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According to reports by the BBC and The Independent, students and graduates across the UK are going to face an eye-watering interest rate hike on their student debt that could reach as much as 6.3% in the autumn.
As of September, the interest rate on student debt is likely to go up from the already very high 6.1%, as a result of inflation over the past year. Angela Rayner, the Shadow Education Secretary, told The Independent that: ‘the latest rise in RPI means that hundreds of thousands of students will be seeing the unjustifiably high-interest rates on their student debt rise once again, to an eye-watering 6.3 percent. Students are graduating with over £50,000 in debt, and face these interest rates from the moment they begin their courses, causing their debt to skyrocket during their time at university when they cannot even begin to pay it back.”
Should you be worried about paying back student loan?
So long as you used a government student loan to go to university (rather than a personal or career development loan) then you don’t really have to worry about paying back your student debt. And you don’t really need to worry about the interest rate, either.
Jake Butler, an expert at Save the Student, said that another rise will add more to “the pot of student loan debt” and that these increases have a psychological, rather than monetary impact on students and graduates.
“Whilst the increase in interest is not as large as the jump we saw last year, it’s yet another increase on an already astronomical percentage. It’s important that students and graduates remember that this increase in the interest will likely just add even more to the pot of student loan debt that they’ll end up never paying back.”
Why are student debt headlines misleading?
Because those huge, scary numbers you hear about on the front pages of newspapers – the £70,000 Student Debt headlines – just are a little misleading. You do technically owe the government £70,000 for your education, but it doesn’t function like other loans do, it’s more like a tax.
So, as the interest rate on loans increases, the grand total you owe goes up. Your monthly payments will likely increase a bit, but on the whole, you won’t notice the difference too much. And, as you’re under no obligation to pay it back and the debt gets wiped out after 30 years, the chances are, you’ll probably won’t have to pay that interest off.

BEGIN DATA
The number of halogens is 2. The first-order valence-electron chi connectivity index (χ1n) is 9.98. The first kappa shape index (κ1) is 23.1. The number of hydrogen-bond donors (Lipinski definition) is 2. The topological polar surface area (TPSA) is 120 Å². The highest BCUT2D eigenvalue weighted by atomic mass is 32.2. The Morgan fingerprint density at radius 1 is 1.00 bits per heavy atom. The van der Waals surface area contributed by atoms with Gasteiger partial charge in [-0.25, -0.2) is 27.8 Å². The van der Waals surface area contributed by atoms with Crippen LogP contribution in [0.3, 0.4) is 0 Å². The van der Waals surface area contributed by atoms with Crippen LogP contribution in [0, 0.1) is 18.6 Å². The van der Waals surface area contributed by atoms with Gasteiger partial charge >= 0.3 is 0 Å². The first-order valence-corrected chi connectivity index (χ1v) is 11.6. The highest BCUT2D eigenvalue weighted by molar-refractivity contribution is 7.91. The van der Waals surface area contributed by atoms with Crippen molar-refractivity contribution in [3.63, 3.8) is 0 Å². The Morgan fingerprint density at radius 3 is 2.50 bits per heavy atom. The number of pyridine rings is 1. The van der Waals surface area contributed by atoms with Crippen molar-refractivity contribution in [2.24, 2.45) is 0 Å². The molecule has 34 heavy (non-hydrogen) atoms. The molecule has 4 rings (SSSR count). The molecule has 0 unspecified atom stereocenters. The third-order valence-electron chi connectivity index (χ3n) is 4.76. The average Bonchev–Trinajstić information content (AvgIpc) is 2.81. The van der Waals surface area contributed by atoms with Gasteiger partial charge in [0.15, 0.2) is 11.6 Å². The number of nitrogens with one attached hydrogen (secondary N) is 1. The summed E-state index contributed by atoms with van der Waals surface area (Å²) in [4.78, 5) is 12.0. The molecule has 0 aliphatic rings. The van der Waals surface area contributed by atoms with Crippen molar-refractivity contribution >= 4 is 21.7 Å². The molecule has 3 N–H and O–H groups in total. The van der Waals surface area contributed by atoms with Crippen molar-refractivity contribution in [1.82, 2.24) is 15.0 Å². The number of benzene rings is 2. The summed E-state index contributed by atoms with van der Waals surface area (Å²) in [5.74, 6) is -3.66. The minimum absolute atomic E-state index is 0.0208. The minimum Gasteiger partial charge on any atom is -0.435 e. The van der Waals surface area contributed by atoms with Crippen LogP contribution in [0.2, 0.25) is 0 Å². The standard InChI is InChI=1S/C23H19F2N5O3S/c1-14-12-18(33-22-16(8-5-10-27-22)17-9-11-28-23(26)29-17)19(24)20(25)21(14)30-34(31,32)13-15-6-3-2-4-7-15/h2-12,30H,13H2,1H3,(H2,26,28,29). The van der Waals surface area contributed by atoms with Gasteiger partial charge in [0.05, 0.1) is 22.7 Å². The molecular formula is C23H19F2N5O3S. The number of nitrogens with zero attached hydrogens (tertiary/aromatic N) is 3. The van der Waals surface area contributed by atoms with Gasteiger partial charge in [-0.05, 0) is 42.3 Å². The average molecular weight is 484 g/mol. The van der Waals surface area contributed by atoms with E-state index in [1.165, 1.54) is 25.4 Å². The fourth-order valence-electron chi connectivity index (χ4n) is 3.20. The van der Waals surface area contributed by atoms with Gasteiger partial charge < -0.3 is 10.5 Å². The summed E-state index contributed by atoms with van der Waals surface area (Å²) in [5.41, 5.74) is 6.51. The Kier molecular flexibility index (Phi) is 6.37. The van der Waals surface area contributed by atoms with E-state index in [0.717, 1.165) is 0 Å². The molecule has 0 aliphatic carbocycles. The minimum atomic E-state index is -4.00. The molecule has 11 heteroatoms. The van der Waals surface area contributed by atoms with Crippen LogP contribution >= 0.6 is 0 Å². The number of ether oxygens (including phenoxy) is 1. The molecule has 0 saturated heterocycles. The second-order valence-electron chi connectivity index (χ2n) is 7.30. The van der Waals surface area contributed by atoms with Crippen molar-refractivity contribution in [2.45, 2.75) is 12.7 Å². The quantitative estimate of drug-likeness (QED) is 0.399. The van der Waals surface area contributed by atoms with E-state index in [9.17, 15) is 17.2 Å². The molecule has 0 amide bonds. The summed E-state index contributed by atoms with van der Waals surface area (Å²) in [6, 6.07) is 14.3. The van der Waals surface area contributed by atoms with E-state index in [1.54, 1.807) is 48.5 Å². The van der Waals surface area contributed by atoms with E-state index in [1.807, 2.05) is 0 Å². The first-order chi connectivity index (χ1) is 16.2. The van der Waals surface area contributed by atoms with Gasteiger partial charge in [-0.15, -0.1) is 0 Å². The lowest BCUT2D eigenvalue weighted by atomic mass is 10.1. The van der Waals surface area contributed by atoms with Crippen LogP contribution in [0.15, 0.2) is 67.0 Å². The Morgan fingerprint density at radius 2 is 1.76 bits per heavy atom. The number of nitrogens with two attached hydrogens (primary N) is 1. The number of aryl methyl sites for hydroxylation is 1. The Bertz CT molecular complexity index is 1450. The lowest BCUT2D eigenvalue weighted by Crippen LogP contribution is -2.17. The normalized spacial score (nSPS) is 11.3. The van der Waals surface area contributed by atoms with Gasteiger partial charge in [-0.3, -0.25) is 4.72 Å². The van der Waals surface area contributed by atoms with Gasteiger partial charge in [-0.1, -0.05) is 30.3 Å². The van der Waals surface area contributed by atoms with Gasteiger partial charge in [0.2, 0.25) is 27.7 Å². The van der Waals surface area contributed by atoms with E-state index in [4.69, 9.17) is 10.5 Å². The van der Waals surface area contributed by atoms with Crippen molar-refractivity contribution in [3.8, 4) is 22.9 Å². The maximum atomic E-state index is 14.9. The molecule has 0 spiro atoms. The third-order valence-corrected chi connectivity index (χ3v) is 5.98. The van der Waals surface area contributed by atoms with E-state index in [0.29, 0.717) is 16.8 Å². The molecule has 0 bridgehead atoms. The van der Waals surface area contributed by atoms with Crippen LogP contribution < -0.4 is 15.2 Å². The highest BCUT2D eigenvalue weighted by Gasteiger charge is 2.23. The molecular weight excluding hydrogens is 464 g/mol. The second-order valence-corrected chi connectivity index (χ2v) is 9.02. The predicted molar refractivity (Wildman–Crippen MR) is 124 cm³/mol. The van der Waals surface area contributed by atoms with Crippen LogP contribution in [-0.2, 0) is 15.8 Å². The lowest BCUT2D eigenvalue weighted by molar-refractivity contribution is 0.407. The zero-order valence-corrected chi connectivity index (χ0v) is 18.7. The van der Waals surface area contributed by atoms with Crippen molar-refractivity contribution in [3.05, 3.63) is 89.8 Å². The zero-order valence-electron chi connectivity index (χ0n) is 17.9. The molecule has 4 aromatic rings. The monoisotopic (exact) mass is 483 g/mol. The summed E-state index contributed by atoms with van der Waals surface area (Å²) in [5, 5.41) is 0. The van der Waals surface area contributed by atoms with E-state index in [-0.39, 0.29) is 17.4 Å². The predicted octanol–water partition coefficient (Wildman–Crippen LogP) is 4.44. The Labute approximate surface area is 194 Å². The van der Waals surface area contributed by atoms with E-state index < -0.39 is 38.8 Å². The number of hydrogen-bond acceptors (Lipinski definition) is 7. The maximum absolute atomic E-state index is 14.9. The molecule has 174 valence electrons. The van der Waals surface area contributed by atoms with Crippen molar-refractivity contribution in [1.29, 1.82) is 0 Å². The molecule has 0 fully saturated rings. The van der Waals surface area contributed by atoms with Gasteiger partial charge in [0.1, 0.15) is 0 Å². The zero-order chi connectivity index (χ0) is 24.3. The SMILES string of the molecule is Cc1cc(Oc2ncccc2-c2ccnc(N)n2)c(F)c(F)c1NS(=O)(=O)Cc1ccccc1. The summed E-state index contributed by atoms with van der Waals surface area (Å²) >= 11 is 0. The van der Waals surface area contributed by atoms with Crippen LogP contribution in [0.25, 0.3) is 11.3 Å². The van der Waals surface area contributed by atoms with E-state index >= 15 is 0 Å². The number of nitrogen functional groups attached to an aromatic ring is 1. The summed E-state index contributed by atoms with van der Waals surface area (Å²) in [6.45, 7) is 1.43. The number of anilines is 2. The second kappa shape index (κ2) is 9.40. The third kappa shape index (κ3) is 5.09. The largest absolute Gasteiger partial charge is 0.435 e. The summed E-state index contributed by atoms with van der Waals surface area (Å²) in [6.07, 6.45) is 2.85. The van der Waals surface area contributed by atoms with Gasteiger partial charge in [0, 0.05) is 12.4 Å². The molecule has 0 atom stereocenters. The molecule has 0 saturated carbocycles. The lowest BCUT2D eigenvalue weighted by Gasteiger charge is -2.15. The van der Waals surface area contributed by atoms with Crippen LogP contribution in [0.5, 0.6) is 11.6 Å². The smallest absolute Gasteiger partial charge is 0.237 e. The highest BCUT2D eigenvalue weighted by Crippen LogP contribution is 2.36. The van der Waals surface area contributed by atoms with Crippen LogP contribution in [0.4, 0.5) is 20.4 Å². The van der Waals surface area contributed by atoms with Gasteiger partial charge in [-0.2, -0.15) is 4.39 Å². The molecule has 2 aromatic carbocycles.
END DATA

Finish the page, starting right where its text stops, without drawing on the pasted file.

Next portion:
That’s why Jake Butler describes the effect as psychological. This increase will not have a monetary knock-on effect, but it could make you feel a bit down in the dumps if you see your student debt climbing up and up.
Is my student debt a proper debt? Should I consider a student loan consolidation to pay it off?
Unless you took out a high-interest personal loan to fund your degree (as some people did for post-graduate degrees before the recent reform), then there’s no need to consider a student loan consolidation to pay it off.
- The loan repayments on a £50,000 loan would be far more expensive than the amount you pay the government every month. The government repayment plan takes 9% of every £1000 you earn over the threshold. For instance, if you earn £22,000 after you leave university, you will pay £90 every year, which is less than £8 a month. A loan for the same amount could easily involve repayments of over 100 times that.
- Student loans (well, any student loan taken out since 1998) are repaid through your employer’s payroll, just like Income Tax or National Insurance. That means that – if you’re working – your employer will pay your student loan out of your salary before you get it and all of the money in your account is yours to spend and do as you please with. A consolidation loan would not work like this.
- This also means that there’s no chance that you’ll miss a payment and have debt collectors knocking at your door. Student loans just don’t work like that.
- Student loans don’t affect your credit score, they won’t affect your ability to get a house and they don’t show up on your credit file.
Will my student loan affect my ability to get a house?
The short answer? Nope. It won’t. In short, your student debt doesn’t affect your credit score, so it won’t affect your ability to get a mortgage.
The only way that a student debt could affect your mortgage application could affect your eligibility for a mortgage would be if it factors into the affordability calculations. However, at 9% of every £1000 over £21,000 a year, that’s quite unlikely. Not to mention, people with degrees tend to have higher salaries.
If you’re struggling with your student debt – or are looking at ways of trying to climb out of your ‘millennial debt’ – we recently wrote a blog post that covers a few quick and easy ways that you can end each month with more and more in your bank account. Why not check it out?
- Author The Bamboo Team
- Posted 23 July 2018